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Non-Surgical Lung Cancer Treatment Combination Extends Life - Inoperable Non-Small Cell Tumors Can Be Treated With Heat

July 17th 2006

Non-Surgical Lung Cancer Treatment Combination Extends Life - Inoperable Small Cell Tumors Can Be Treated With Heat

Thermal Ablation

Researchers have found that 57% of lung cancer patients that undergo thermal ablation survived three years, which is two years longer than the average life expectancy.  The candidates selected for the thermal (heat) treatment were not surgical candidates according to the oncology team which consisted of a pulmonologist, medical oncologist, radiation oncologist and thoracic surgeon.

The treatment involves guiding a needle through the skin into the tumor.  Energy is then applied to the tip of the needle to “cook” and kill the tumor.  The surgeons say the tumors is killed with heat or they can “freeze” it with cold.

The purpose of the study was to assess the clinical outcomes of patients with early-stage non-small cell lung cancer (NSCLC).  The thermal ablation (ablation means removal of unwanted tissue) was combined with radiotherapy.  They found that this combination therapy may result in an improved survival over other treatments alone.


Damian Dupuy MD says “Only one-third of patients diagnosed with non-small cell lung cancer are eligible for surgery – the rest face the reality of having less than 12 months to live.  These new outpatient treatments not only are effective, but allow us to treat patients who historically have no other options. Utilizing imaging and targeted thermal ablation, we can heat and destroy lung tumors, and extend a patients life. As a physician, it’s so gratifying to be able to provide a treatment that is so beneficial to patients and so easy for them to undergo.”  Dupuy is the study author and a doctor at the Rhode Island Hospital.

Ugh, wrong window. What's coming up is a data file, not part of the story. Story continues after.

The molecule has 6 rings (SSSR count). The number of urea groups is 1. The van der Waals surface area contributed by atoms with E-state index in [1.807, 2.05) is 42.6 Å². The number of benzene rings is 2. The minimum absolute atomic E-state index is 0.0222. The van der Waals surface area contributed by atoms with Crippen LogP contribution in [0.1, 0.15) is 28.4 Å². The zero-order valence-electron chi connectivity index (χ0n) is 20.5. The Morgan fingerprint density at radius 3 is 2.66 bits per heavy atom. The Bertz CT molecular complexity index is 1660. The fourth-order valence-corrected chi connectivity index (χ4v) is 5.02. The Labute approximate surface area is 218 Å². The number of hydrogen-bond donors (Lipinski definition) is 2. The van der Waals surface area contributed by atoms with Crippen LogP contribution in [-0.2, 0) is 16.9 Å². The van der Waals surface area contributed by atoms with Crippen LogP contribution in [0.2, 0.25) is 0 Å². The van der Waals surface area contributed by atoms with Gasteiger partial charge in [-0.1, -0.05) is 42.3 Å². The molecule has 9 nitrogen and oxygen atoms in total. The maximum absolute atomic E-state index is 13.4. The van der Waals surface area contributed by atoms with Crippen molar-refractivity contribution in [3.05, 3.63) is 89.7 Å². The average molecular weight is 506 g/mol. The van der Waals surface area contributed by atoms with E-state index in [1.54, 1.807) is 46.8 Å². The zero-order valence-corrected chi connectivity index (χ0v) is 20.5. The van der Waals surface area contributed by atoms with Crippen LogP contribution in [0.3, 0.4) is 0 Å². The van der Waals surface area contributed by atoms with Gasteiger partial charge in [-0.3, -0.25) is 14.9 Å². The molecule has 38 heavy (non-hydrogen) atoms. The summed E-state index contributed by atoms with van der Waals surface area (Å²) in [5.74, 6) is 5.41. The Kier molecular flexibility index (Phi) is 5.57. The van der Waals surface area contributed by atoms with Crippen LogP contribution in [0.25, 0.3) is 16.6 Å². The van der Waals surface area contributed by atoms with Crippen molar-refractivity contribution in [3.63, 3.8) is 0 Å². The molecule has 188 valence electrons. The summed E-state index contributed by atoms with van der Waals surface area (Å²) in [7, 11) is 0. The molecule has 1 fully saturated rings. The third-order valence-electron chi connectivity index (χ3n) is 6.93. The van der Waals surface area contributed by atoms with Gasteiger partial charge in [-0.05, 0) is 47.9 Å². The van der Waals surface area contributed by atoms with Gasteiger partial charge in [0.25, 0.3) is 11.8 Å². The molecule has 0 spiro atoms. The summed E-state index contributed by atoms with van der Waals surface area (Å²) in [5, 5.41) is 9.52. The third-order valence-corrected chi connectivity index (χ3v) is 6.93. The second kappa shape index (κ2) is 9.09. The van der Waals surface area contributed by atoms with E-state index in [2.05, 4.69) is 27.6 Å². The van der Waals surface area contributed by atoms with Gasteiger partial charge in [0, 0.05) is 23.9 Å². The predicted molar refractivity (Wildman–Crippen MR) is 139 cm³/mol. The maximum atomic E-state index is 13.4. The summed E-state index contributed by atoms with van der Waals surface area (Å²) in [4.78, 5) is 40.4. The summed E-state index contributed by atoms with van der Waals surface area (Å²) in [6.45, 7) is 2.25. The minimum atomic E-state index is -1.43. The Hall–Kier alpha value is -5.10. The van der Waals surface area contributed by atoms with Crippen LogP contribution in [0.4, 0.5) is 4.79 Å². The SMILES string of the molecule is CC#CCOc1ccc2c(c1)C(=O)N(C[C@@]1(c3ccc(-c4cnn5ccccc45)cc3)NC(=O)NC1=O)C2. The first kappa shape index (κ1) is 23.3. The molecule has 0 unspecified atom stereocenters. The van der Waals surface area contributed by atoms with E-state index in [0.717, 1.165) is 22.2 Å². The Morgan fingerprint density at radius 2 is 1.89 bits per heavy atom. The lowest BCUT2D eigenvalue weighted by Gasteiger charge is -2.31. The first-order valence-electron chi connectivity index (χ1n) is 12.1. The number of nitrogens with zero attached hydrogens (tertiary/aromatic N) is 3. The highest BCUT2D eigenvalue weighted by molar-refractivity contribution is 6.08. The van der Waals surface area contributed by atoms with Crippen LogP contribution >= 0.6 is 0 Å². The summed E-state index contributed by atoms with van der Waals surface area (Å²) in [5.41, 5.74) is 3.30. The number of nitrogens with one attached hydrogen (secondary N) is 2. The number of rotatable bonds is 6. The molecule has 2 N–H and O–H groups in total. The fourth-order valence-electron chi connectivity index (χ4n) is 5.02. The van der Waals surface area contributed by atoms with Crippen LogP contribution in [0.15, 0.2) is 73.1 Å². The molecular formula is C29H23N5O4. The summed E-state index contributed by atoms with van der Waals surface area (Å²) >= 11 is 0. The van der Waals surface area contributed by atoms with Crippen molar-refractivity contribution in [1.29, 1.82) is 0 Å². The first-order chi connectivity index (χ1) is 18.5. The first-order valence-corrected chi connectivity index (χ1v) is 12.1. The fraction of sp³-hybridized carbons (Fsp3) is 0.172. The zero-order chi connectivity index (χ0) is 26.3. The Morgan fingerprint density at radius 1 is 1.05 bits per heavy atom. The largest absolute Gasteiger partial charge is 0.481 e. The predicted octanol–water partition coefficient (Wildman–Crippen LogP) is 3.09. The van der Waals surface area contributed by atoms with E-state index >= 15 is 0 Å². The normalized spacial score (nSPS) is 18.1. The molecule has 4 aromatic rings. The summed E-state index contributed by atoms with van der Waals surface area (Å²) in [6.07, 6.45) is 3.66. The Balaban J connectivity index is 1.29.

In this study, the two types of thermal ablation used were radiofrequency and microwave.  The thermal ablation involves heat.  The microwave ablation utilizes electromagnetic microwaves to agitate the water molecules in the tumor and surrounding tissue.  The agitation causes the heat.


All of the patients in the study were terminal, with a life expectancy of one year or less.  Twenty-seven of the patients who underwent thermal ablation subsequently received external-beam radiation, the primary treatment in patients who are considered poor operative candidates. Fourteen patients underwent thermal ablation followed by interstitial brachytherapy, which is radiation therapy given internally to the tumor with a catheter. Of the 41 patients, 97.6% survived to six months, 86.8% to one year, 70.4% to two years and 57.1% to three years. The median follow-up was 19.5 months with an average survival of 42.2 months. The patients with tumors smaller than 3 cm (n=17) had the best outcomes, with an average survival of 44.4 months.

There are some benefits to this procedure, according to the researchers.  It is minimally invasive and much easier on the patent than systemic therapies. This can be performed on an outpatient basis, and patients can begin normal activities within a few days. The authors say that “In a small number of cases, RFA can extend patients’ lives, but it is generally palliative.”  Palliative means either pain-killing or soothing. 

The research appears in the July issue of the Journal of Vascular and Interventional Radiology (JVIR).   More information can be found at

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Dan Wilson
Best Syndication

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